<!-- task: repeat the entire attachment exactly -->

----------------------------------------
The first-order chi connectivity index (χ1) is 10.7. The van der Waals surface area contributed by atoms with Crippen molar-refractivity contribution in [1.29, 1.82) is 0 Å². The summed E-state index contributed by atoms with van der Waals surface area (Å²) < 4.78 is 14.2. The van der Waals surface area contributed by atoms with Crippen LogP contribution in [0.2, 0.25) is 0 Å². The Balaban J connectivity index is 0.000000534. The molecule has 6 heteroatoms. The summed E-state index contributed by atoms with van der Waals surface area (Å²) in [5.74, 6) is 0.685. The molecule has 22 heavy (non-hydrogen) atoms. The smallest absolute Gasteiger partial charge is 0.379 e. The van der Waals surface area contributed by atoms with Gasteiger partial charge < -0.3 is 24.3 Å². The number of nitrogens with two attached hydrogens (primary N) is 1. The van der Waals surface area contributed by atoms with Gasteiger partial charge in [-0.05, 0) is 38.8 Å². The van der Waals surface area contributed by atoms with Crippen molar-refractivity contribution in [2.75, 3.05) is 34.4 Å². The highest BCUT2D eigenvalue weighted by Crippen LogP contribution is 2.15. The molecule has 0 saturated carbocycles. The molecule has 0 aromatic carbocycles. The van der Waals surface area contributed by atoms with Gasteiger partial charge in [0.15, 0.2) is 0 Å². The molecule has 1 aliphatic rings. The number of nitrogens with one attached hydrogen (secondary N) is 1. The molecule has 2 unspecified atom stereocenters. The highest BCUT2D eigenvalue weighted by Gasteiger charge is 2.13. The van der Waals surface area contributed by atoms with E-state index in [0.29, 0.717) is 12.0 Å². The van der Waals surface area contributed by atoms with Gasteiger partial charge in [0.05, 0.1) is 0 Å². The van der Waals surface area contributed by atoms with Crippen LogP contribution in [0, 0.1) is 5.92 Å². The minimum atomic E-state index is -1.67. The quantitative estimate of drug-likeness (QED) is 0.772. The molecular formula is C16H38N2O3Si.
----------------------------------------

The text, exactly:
The first-order chi connectivity index (χ1) is 10.7. The van der Waals surface area contributed by atoms with Crippen molar-refractivity contribution in [1.29, 1.82) is 0 Å². The summed E-state index contributed by atoms with van der Waals surface area (Å²) < 4.78 is 14.2. The van der Waals surface area contributed by atoms with Crippen LogP contribution in [0.2, 0.25) is 0 Å². The Balaban J connectivity index is 0.000000534. The molecule has 6 heteroatoms. The summed E-state index contributed by atoms with van der Waals surface area (Å²) in [5.74, 6) is 0.685. The molecule has 22 heavy (non-hydrogen) atoms. The smallest absolute Gasteiger partial charge is 0.379 e. The van der Waals surface area contributed by atoms with Gasteiger partial charge < -0.3 is 24.3 Å². The number of nitrogens with two attached hydrogens (primary N) is 1. The van der Waals surface area contributed by atoms with Gasteiger partial charge in [-0.05, 0) is 38.8 Å². The van der Waals surface area contributed by atoms with Crippen molar-refractivity contribution in [2.75, 3.05) is 34.4 Å². The highest BCUT2D eigenvalue weighted by Crippen LogP contribution is 2.15. The molecule has 0 saturated carbocycles. The molecule has 0 aromatic carbocycles. The van der Waals surface area contributed by atoms with Gasteiger partial charge in [0.15, 0.2) is 0 Å². The molecule has 1 aliphatic rings. The number of nitrogens with one attached hydrogen (secondary N) is 1. The molecule has 2 unspecified atom stereocenters. The highest BCUT2D eigenvalue weighted by Gasteiger charge is 2.13. The van der Waals surface area contributed by atoms with E-state index in [0.29, 0.717) is 12.0 Å². The van der Waals surface area contributed by atoms with Gasteiger partial charge in [0.05, 0.1) is 0 Å². The van der Waals surface area contributed by atoms with Crippen LogP contribution in [0, 0.1) is 5.92 Å². The minimum atomic E-state index is -1.67. The quantitative estimate of drug-likeness (QED) is 0.772. The molecular formula is C16H38N2O3Si.